4 Ways to Improve Your Virtual Assistant Business Today

There are many ways you can improve your virtual assistant business in one day, especially when you add that one day's accomplishments to the following day's accomplishments and the day's after that. That's called consistency, and it really pays off. So let's start that ball rolling today with 4 things you can do right now: Raise your prices: If you're undercharging for your services, write an email to all of your existing clients and let them know that 60 days from now your prices will be increasing by $5 per hour. Change the prices on your website right now, so that all new clients get the new price. Don't you just love giving yourself a raise? Back up your computer: This may seem like a small thing, but it's a HUGE thing if your hard drive fails. And hard drives fail every day. It's not a matter of if your hard drive will fail, but when. Do not put this off until tomorrow! Contact two companies to ask for referrals: Call two companies you admire who have the same target market as you but offer different services. Offer to refer clients to them, and ask them to refer clients to you. Do this again tomorrow and the day after that, and you'll soon have a steady stream of clients contacting you. Schedule a free strategy session: Ready to build a multi-va team? Perhaps you want to expand your business by creating products, developing training courses or consulting programs. Give me 60 minutes, and I'll help you determine the exact next steps you need to take to achieve Read more [...]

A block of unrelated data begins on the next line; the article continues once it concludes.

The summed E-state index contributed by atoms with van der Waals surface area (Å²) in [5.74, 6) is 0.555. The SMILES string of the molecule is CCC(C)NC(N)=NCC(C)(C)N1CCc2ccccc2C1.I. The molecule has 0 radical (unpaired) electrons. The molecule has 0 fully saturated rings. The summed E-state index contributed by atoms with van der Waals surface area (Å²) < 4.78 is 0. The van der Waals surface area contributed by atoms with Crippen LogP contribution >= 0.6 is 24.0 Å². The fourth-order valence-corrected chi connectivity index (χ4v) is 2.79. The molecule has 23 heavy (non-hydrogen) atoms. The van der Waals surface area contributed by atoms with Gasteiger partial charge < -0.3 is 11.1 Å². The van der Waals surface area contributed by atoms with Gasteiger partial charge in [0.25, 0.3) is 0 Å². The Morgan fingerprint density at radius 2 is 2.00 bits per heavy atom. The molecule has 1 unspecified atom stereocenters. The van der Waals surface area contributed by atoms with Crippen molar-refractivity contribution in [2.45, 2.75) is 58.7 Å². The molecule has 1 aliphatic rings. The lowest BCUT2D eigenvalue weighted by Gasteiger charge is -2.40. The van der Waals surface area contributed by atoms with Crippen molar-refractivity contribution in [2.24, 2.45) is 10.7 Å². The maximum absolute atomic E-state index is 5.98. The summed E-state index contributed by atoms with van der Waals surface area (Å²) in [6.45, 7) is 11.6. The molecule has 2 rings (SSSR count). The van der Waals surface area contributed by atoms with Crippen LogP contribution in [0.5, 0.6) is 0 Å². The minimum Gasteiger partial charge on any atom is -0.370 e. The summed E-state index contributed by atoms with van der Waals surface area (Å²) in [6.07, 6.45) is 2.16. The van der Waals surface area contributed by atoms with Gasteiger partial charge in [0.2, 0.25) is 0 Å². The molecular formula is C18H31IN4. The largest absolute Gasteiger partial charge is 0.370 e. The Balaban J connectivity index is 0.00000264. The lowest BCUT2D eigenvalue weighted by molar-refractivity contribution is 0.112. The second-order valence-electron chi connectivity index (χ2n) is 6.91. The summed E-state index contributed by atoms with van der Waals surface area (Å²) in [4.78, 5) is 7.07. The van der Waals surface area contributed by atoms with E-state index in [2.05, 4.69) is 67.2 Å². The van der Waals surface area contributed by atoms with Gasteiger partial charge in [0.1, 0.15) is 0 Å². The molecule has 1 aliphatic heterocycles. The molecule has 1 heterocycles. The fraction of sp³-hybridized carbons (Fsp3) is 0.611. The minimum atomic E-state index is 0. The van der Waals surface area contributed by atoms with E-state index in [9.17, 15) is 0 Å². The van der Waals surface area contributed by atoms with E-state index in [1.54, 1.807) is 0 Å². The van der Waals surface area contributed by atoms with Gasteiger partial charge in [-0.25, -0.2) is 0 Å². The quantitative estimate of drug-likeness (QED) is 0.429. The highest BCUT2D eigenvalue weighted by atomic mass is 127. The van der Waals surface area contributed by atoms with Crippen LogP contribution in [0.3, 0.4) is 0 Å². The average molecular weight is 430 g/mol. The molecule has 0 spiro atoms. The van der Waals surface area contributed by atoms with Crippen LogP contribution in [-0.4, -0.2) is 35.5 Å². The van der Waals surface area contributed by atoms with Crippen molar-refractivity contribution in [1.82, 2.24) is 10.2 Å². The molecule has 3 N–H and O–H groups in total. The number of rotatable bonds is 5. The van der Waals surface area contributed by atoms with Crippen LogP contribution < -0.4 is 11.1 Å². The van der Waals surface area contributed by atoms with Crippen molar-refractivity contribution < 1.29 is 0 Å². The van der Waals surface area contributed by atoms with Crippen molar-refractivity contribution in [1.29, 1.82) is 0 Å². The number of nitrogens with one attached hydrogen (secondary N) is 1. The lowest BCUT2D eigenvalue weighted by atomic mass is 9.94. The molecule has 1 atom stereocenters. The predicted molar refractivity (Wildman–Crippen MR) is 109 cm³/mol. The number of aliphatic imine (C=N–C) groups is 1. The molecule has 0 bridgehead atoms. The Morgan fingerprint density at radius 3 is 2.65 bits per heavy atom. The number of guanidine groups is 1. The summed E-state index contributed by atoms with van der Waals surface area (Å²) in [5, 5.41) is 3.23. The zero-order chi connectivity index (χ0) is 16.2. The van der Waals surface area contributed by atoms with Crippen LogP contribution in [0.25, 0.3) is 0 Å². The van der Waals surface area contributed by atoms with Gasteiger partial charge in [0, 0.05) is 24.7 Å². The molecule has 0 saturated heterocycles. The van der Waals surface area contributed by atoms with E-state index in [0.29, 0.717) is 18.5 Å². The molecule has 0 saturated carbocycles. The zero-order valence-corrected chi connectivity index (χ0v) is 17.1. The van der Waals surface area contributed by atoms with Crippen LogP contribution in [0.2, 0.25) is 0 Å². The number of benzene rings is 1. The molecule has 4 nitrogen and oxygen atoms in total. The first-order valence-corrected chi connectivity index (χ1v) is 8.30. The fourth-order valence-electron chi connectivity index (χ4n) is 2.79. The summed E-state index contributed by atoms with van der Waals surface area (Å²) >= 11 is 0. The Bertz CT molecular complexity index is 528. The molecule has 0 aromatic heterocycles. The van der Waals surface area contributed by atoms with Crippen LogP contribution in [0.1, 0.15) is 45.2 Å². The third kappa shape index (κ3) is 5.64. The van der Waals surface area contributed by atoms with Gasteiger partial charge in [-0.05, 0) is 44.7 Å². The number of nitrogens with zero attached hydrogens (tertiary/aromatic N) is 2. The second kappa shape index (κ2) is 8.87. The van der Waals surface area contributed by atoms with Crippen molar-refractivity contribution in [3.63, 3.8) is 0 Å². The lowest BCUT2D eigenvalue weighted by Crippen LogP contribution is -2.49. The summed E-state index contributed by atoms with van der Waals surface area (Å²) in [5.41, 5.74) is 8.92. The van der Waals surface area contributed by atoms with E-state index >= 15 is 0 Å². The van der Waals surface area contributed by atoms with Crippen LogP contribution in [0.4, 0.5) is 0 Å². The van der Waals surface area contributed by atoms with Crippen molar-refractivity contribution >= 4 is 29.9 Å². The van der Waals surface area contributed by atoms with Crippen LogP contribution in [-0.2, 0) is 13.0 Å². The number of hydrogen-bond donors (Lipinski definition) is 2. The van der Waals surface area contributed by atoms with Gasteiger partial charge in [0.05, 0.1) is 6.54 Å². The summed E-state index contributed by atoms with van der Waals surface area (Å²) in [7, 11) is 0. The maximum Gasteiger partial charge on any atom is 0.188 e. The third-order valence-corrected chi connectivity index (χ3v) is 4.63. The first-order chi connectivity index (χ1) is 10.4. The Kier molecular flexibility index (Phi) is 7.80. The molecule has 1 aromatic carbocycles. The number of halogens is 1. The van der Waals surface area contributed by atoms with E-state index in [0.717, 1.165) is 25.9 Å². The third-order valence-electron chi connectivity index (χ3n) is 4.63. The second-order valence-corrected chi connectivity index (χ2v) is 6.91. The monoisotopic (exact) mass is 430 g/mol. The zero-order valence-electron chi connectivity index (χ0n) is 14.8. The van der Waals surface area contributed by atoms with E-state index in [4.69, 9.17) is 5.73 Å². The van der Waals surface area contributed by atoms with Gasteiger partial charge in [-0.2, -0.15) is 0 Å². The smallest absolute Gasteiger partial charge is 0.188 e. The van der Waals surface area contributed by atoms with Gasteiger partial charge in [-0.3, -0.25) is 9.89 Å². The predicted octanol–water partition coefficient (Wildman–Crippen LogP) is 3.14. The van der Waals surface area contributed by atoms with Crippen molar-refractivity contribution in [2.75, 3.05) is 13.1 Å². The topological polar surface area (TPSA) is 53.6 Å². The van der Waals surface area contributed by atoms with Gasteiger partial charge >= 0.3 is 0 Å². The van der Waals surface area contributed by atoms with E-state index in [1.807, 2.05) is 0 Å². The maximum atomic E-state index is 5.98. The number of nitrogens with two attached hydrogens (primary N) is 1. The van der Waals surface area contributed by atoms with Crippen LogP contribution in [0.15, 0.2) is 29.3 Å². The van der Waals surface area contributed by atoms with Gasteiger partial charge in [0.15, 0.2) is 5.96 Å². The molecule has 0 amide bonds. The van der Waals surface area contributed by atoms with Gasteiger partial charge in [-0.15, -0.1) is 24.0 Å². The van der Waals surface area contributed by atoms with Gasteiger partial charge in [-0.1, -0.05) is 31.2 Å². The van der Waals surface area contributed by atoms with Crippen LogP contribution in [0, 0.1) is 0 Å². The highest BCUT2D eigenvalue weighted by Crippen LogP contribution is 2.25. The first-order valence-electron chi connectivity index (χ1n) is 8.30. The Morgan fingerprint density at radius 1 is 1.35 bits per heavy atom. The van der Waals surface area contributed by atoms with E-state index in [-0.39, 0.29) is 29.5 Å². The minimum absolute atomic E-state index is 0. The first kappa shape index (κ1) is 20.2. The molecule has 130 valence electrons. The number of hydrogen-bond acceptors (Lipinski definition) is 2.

3 Rookie Mistakes that Damage Your Virtual Assistant Business

Just like most new virtual assistants (VAs), when I first started my VA business, I made many costly mistakes. One of my primary goals is to help others avoid those mistakes. Here are three rookie mistakes and how to avoid them:   Chasing the "hot" skills: Many VAs who are not earning the kind of money they want to earn make this mistake. They spend a lot of money learning the latest skill that they've heard is in demand. VAs who do this believe that if they learn the skill that is needed by a lot of people those people will magically call them and say, "I need you!" Unfortunately, that does not happen. To avoid this mistake, and get all the high-paying clients you can handle, focus on building a foundation for your virtual assistant business. Setting prices too low: As women, we tend to undervalue our experience and skills and believe that we aren't "qualified enough" to charge higher prices. Without emotion, assess your skills and knowledge, then set your prices according. The average hourly rate for USA-based VAs is $45. If you're charging less than $25 per hour, raise your rates. As your expertise increases, continue to give yourself raises until you're at (or above) the national average. Getting stuck in analysis paralysis: Should I create packages? What hourly rate and project rates should I charge? Does this logo make my website look fat? If you find yourself in a never-ending spiral of uncertainty, make a decision and go with it for a while. If that doesn't Read more [...]

New Year Plans for Your Virtual Assistant Business